- 46 percent of Americans believe they need additional education to advance in their careers.
- Younger, non-white, and urban residents feel a greater need than their peers.
- A majority (53 percent) of adults without degrees say they are likely or very likely to pursue more education in the next five years.
- Adults without degrees are more likely to seek education and training from employers than from traditional education institutions.
- Adults without degrees are more likely to say a guaranteed employment outcome would be the greatest motivator.
- Adults with some college but no degree are no more likely than others without degrees to return to school.
Policymakers, employers and higher education leaders all champion the power of education to improve economic health and well-being. The workforce demand for skilled employees is greater than ever—with longstanding forecasts that 65% of job openings would require postsecondary education by 2020. And the 7 million job openings in the country now outstrip the number of unemployed Americans, in part because of a mismatch between the demands of available jobs and the skills in the pool of talent. More than half of employers say that job candidates’ lack of requisite skills is harming their companies’ productivity.
To address this skills gap, enormous resources are focused on engaging individuals to complete meaningful credentials and develop skills that will increase their value in the job market and fuel local and state economies. A dozen states have started free community college initiatives to encourage more residents to enroll, and another dozen are considering a similar move. Many of the initiatives are focused on recent high school graduates, but a significant number of states are looking to expand them to working adults. Tennessee, a leader in the free community college movement, has already done so. In an ambitious effort to reach more of the adult population, California is creating an entirely new online community college, which will offer competency-based and other programs that maximize flexibility for students. Still other states, such as Kentucky and Maryland, have focused on getting “near-completers”— residents with a significant number of college credits but no degree—back into college and to graduation.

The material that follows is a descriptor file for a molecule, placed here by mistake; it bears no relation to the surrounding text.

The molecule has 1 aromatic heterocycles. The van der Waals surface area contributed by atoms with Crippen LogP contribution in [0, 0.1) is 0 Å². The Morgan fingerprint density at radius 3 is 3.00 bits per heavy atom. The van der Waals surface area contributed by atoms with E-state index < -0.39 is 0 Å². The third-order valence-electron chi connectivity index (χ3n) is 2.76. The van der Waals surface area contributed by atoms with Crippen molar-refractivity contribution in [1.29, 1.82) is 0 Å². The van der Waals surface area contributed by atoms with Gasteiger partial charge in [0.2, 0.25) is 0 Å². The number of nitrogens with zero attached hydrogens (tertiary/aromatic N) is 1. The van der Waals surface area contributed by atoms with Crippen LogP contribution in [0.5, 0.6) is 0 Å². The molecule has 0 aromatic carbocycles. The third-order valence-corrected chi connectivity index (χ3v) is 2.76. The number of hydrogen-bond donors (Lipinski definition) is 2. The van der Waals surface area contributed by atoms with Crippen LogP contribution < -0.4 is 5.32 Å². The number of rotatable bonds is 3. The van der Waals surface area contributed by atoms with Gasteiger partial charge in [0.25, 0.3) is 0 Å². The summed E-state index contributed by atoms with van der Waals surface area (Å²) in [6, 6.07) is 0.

But despite such significant effort at both the state and federal level to get more Americans to start and complete postsecondary credentials, too many policymakers and practitioners have paid too little attention to what actually motivates individuals to pursue additional education.
This Strada-Gallup Education Consumer Survey report focuses on the perceived need for additional education among Americans of all backgrounds, as well as how likely they are to pursue additional education and training and what would motivate them to do so. Perhaps not surprising, career outcomes lie at the heart of their decision-making.